Young Adult Books
By Angie Thomas
(Balzer & Bray, 2017)
This is the young adult book that every high school student, teacher, and parent in the country should read. In her first novel, author Angie Thomas of Jackson, Mississippi, brings the reality of U.S. racism to readers through the story of a 16-year-old girl who witnesses the fatal police shooting of her friend. Thomas weaves in an incredible amount of history into this page-turner of a book. A New York Times best seller, it can generate rich classroom discussions about the Black Lives Matter movement in historical context and the need for collective action for radical change.
By Renée Watson
“I am learning to speak. To give myself a way out. A way in.” The opening words from Piecing Me Together set the stage for a journey of discovery for Jade, a young Black high school student searching for a way out of her neighborhood, her situation, and her own mind. In the novel, Jade struggles with how opportunities presented to her affect how she sees her friends, her family, and herself. “I know what it’s like to feel kind of guilty for being the one to get what others don’t have access to….When I started going to St. Francis, my friends would ask me to tell them what St. Francis was like … they looked like they were in awe. But sometimes there was sadness in their eyes.” These contrasting feelings of pride and guilt are expressed in the art produced by characters in the book. While Jade’s collages attempt to cobble together a fuller identity, her friend Lee Lee’s poetry tries to reconcile the split between celebrating the beauty of her Blackness and society’s attempt to beat it out of her. In Piecing Me Together, Renée Watson uses art as a means for these characters to piece together their own identities in a world that wants to define it for them.
By Richard Rothstein
Most of us learned that segregation in the South was de jure and in the North it was de facto. McDougal Littell’s textbook, The Americans, says, “African Americans found themselves forced into segregated neighborhoods.” But the passive voice in this passage hides the enforcer. In The Color of Law, researcher Richard Rothstein proves beyond a doubt that segregation in the North was also de jure, and that African Americans did not just find themselves forced into segregation — the federal government forced them to live in specific, low-income communities. While written for higher ed and above, sections could be read in high school with the invitation for students to uncover the housing history in their own communities.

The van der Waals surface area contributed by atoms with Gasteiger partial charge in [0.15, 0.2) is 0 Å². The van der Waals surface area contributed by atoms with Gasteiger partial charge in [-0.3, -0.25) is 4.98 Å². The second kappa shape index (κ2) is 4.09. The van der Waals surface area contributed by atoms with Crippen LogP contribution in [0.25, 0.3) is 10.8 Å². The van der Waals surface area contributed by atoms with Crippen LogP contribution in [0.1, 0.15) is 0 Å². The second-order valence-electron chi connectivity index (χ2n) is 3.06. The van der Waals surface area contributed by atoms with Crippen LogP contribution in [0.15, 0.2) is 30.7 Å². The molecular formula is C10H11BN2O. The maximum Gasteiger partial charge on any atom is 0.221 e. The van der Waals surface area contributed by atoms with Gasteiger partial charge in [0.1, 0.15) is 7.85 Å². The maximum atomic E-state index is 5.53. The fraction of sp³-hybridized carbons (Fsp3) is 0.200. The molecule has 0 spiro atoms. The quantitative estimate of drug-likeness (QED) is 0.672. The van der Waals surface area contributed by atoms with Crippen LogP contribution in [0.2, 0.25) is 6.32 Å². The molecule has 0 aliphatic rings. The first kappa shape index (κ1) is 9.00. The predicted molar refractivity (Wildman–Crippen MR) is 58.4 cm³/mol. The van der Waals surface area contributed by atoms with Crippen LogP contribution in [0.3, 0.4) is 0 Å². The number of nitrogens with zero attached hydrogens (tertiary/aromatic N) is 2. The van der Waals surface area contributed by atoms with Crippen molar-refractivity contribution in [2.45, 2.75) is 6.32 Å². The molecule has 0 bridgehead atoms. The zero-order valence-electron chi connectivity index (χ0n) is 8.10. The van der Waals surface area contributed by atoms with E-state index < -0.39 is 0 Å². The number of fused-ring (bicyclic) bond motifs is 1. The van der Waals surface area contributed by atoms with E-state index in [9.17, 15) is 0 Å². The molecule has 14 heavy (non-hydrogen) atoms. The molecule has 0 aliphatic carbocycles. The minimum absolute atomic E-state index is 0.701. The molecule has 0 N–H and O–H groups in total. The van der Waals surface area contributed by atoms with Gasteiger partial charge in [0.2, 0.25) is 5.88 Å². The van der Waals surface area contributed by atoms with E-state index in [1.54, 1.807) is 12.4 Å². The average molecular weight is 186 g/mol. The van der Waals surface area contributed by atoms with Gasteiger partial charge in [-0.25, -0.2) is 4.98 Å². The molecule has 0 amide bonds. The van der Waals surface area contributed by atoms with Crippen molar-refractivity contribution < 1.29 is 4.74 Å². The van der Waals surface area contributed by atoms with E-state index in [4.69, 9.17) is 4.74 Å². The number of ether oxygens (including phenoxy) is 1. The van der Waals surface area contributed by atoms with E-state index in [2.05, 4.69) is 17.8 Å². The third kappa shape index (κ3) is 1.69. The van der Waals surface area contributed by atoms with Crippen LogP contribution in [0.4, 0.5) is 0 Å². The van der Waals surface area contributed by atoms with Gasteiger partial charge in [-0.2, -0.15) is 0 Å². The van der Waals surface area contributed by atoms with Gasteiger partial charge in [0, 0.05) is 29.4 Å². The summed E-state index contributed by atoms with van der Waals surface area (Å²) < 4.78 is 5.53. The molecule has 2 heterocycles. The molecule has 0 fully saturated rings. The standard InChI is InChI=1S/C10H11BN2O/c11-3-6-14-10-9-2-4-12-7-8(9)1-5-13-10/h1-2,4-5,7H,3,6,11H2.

UCLA Center X
It’s not easy sorting through the forest of blogs, newspapers, magazines, radio reports, and other media for critical reporting about schools and society. Thankfully, UCLA’s Center X produces an excellent — and free — weekly collection of timely education-related articles called Just News. Categories include “Teaching, Leading, and Social Justice,” “Language, Culture, and Power,” “Whole Children and Strong Communities,” “Access, Assessment, and Advancement,” “Inequality, Poverty, and Segregation,” and “Public Schools and Private $.” Just News editors draw stories from a broad range of media. It’s a treasure trove of news and insight that social justice proponents will find invaluable.